Rafi Mohammed

The "Secret" Cash Cow for Gas Stations...89 Octane

Posted on June 25th, 2008 (0 Comments)

So how do you decide which local gas station to patronize? For most of us, price is the key decision factor. Here in Boston, I fill-up anytime I see a price below $4 per gallon (boy…how times have changed).

Running a gas station these days is not as profitable as you might think. With relatively low barriers to entry, the market is competitive. This results in low margins - if your price is too high, I’ll go to the guy down the street. In fact, ExxonMobil recently announced it was selling 2,200 of its company owned gas stations citing low retail margins.

To survive in this cut throat market, gas station owners have to offer competitive prices. Research shows that we either use a product line’s lowest or highest price as the key reference price to decide if a retailer is offering a good or bad deal. So in the case of gasoline, we tend to focus on the prices of either the “good” (87 octane) or “best” (93 octane) products. What’s interesting is that even though many of us purchase the “better” product (89 octane), we generally don’t focus on its price to judge value. Perhaps it’s too difficult to keep an eye on that “middle” price. As a result, gas stations have capitalized on this psychological quirk.

The typical pricing pattern at gas stations has been: good (87) price = base, better (89) = base + 10 cents, and best (93) = base + 20 cents. So for example, good = $3.999, better = $4.099, and best = $4.199. Has this been your experience? Now here’s what’s interesting…most gas stations only have two octane storage tanks: 87 and 93. So when someone fills-up with 89 octane, the pump creates a blend from its storage tanks. The ratio is roughly 70% of 87 and 30% of 93. So really…from a cost perspective, 89 octane should only be 6 cents more than 87 [(70% at base price) + (30% multiplied by 20 cent premium)]. But stations have long charged a +10 cent premium.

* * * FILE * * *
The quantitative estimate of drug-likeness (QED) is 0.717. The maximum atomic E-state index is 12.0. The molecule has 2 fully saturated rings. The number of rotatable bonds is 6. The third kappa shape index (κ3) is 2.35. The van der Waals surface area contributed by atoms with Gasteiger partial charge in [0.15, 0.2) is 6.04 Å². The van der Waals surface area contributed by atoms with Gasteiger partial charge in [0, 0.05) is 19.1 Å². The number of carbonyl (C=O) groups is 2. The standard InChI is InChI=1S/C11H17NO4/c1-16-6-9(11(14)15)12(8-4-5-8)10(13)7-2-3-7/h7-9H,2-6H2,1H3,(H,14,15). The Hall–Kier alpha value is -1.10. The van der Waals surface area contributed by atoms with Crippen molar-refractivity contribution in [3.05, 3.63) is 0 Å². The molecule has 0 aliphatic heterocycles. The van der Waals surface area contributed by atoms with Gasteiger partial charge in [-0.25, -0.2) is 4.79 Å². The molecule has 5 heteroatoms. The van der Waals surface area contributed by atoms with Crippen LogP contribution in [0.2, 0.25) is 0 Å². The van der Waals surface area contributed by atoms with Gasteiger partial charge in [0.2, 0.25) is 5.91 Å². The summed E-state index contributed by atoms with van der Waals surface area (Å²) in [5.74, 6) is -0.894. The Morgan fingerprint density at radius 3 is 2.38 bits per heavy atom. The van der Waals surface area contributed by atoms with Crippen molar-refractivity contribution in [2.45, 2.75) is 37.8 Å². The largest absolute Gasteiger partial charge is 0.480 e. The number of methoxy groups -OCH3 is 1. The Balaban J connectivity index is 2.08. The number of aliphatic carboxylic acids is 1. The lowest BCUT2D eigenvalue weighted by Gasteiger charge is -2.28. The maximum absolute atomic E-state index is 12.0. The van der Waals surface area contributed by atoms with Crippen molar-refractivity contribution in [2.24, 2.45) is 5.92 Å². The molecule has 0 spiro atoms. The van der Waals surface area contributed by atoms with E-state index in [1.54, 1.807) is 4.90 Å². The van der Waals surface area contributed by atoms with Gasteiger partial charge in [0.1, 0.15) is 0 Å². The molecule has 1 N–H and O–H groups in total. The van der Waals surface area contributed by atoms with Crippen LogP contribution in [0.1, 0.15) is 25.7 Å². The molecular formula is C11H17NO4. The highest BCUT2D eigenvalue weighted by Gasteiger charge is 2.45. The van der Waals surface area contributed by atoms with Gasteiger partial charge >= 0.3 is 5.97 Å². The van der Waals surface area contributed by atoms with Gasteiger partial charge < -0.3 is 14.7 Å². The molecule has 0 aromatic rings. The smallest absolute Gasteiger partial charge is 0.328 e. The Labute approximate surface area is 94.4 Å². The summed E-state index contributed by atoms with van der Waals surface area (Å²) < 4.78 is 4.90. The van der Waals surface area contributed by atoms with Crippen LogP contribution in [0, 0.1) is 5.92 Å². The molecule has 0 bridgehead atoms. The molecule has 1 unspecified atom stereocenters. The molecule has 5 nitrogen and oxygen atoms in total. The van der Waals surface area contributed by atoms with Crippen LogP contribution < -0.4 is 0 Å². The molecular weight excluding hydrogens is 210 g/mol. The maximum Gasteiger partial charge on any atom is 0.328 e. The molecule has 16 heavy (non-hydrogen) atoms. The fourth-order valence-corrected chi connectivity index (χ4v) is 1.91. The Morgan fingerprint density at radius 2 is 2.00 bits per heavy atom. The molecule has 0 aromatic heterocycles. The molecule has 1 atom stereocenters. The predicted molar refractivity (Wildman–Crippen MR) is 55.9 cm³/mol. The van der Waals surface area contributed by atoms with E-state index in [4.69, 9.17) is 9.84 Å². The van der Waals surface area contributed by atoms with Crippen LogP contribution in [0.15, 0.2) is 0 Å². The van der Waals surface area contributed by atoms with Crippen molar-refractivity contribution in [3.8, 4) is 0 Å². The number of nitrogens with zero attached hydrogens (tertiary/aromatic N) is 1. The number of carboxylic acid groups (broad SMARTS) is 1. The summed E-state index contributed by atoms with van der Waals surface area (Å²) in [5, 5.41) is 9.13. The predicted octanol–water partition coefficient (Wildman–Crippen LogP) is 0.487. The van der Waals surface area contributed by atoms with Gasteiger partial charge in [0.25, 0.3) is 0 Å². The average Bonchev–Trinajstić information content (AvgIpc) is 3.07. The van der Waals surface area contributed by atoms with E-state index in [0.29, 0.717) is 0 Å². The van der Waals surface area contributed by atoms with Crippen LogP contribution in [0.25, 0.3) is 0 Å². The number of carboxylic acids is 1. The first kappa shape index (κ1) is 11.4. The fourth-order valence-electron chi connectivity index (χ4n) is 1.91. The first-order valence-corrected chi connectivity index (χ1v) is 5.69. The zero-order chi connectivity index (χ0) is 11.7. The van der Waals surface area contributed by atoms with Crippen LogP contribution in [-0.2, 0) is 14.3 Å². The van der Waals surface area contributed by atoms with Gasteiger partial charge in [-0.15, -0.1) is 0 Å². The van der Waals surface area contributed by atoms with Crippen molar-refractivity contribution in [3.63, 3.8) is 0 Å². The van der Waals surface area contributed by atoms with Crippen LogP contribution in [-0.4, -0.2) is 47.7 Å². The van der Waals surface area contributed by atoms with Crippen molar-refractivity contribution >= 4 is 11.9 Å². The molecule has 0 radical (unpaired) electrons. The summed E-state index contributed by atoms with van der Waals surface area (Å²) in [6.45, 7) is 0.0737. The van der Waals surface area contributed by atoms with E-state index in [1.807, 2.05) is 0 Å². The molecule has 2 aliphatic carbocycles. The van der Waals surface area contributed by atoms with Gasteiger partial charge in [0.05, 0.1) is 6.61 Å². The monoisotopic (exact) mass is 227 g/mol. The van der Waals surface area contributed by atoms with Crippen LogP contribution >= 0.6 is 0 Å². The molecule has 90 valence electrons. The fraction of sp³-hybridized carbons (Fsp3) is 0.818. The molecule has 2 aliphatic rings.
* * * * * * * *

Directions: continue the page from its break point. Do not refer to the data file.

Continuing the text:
Just to be clear, I’m not advocating cost plus pricing (…the ultimate sin in pricing). But it’s interesting that in such a competitive market, gas station owners have kept this +10 cents pricing intact for 89 octane. You’d think that some stations would break this mantra to attract more customers. Since it’s so easy to implement, my guess is that some stations probably have reduced this +10 cent premium. But this pricing move did not increase profits - anecdotal evidence that consumers don’t focus on “middle” prices.

I should note that with gas prices skyrocketing in recent months, some stations are tinkering with this +10 cent pricing practice…but not in the direction you would think. Often, 89 octane is selling for more than 10 cents higher than 87! A sign that station owners may be lowering their margins on 87 (to attract the increasing number of price conscious drivers) and making their profit off 89 and 93 octane customers (who probably drive more expensive cars therefore less price conscious).

My sincere thanks to my good friend Chris Maxwell (economics professor at Boston College) for pointing out this pricing anomaly to me.

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